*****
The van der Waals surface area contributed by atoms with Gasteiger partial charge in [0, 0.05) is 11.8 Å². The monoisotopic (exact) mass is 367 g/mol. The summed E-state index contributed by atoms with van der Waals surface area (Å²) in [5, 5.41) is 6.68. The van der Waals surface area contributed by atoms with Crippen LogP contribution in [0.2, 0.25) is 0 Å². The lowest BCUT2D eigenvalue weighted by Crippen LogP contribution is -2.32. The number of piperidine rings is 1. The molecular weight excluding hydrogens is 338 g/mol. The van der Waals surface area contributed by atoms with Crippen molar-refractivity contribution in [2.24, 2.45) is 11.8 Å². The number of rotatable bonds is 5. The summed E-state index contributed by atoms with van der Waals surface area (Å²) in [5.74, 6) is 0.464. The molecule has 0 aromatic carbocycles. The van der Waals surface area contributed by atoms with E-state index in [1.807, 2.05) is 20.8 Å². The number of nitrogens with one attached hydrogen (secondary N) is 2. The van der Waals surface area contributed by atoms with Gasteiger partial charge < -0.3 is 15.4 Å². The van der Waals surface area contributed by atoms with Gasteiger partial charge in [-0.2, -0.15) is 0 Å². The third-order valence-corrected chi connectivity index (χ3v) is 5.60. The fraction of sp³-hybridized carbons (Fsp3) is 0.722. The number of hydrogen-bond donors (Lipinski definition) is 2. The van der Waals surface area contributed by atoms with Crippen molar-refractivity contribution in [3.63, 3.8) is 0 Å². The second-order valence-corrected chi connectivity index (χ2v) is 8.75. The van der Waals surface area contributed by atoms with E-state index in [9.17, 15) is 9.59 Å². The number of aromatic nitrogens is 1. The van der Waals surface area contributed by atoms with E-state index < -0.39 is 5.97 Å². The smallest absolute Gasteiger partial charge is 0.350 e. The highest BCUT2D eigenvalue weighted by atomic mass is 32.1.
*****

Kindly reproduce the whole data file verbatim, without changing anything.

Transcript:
The van der Waals surface area contributed by atoms with Gasteiger partial charge in [0, 0.05) is 11.8 Å². The monoisotopic (exact) mass is 367 g/mol. The summed E-state index contributed by atoms with van der Waals surface area (Å²) in [5, 5.41) is 6.68. The van der Waals surface area contributed by atoms with Crippen LogP contribution in [0.2, 0.25) is 0 Å². The lowest BCUT2D eigenvalue weighted by Crippen LogP contribution is -2.32. The number of piperidine rings is 1. The molecular weight excluding hydrogens is 338 g/mol. The van der Waals surface area contributed by atoms with Crippen molar-refractivity contribution in [2.24, 2.45) is 11.8 Å². The number of rotatable bonds is 5. The summed E-state index contributed by atoms with van der Waals surface area (Å²) in [5.74, 6) is 0.464. The molecule has 0 aromatic carbocycles. The van der Waals surface area contributed by atoms with E-state index in [1.807, 2.05) is 20.8 Å². The number of nitrogens with one attached hydrogen (secondary N) is 2. The van der Waals surface area contributed by atoms with Gasteiger partial charge < -0.3 is 15.4 Å². The van der Waals surface area contributed by atoms with Gasteiger partial charge in [-0.2, -0.15) is 0 Å². The third-order valence-corrected chi connectivity index (χ3v) is 5.60. The fraction of sp³-hybridized carbons (Fsp3) is 0.722. The number of hydrogen-bond donors (Lipinski definition) is 2. The van der Waals surface area contributed by atoms with Crippen molar-refractivity contribution in [3.63, 3.8) is 0 Å². The second-order valence-corrected chi connectivity index (χ2v) is 8.75. The van der Waals surface area contributed by atoms with E-state index in [9.17, 15) is 9.59 Å². The number of aromatic nitrogens is 1. The van der Waals surface area contributed by atoms with E-state index < -0.39 is 5.97 Å². The smallest absolute Gasteiger partial charge is 0.350 e. The highest BCUT2D eigenvalue weighted by atomic mass is 32.1.